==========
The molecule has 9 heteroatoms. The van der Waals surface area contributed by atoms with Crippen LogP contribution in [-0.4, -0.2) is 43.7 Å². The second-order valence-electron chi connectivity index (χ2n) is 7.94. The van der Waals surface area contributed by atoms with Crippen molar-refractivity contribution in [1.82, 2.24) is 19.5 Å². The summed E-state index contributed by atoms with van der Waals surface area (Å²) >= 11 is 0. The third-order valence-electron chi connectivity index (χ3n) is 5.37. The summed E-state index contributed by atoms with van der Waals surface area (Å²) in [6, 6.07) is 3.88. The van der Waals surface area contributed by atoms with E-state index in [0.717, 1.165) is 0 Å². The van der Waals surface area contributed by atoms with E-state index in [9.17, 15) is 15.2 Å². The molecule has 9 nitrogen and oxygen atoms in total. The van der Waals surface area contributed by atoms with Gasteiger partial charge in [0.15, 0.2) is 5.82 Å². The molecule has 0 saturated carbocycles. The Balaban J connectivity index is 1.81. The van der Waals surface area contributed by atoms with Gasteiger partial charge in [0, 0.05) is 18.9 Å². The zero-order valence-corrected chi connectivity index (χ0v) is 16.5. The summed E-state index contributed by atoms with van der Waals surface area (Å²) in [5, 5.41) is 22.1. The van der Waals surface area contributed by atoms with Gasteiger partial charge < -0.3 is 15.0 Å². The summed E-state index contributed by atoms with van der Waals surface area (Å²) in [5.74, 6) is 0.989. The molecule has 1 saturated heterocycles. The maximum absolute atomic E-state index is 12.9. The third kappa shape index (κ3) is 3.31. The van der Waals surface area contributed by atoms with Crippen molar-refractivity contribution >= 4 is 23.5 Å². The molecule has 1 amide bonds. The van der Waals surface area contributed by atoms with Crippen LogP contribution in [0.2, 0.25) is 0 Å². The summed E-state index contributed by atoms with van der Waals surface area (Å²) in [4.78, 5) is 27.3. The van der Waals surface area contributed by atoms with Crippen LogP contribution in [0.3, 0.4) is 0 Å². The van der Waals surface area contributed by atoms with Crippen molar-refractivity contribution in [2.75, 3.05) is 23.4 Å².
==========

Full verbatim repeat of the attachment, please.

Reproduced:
The molecule has 9 heteroatoms. The van der Waals surface area contributed by atoms with Crippen LogP contribution in [-0.4, -0.2) is 43.7 Å². The second-order valence-electron chi connectivity index (χ2n) is 7.94. The van der Waals surface area contributed by atoms with Crippen molar-refractivity contribution in [1.82, 2.24) is 19.5 Å². The summed E-state index contributed by atoms with van der Waals surface area (Å²) >= 11 is 0. The third-order valence-electron chi connectivity index (χ3n) is 5.37. The summed E-state index contributed by atoms with van der Waals surface area (Å²) in [6, 6.07) is 3.88. The van der Waals surface area contributed by atoms with E-state index in [0.717, 1.165) is 0 Å². The van der Waals surface area contributed by atoms with E-state index in [9.17, 15) is 15.2 Å². The molecule has 9 nitrogen and oxygen atoms in total. The van der Waals surface area contributed by atoms with Gasteiger partial charge in [0.15, 0.2) is 5.82 Å². The molecule has 0 saturated carbocycles. The Balaban J connectivity index is 1.81. The van der Waals surface area contributed by atoms with Gasteiger partial charge in [0, 0.05) is 18.9 Å². The zero-order valence-corrected chi connectivity index (χ0v) is 16.5. The summed E-state index contributed by atoms with van der Waals surface area (Å²) in [5, 5.41) is 22.1. The van der Waals surface area contributed by atoms with Gasteiger partial charge < -0.3 is 15.0 Å². The summed E-state index contributed by atoms with van der Waals surface area (Å²) in [5.74, 6) is 0.989. The molecule has 1 saturated heterocycles. The maximum absolute atomic E-state index is 12.9. The third kappa shape index (κ3) is 3.31. The van der Waals surface area contributed by atoms with Crippen molar-refractivity contribution >= 4 is 23.5 Å². The molecule has 1 amide bonds. The van der Waals surface area contributed by atoms with Crippen LogP contribution in [0.2, 0.25) is 0 Å². The summed E-state index contributed by atoms with van der Waals surface area (Å²) in [4.78, 5) is 27.3. The van der Waals surface area contributed by atoms with Crippen LogP contribution in [0.3, 0.4) is 0 Å². The van der Waals surface area contributed by atoms with Crippen molar-refractivity contribution in [2.75, 3.05) is 23.4 Å².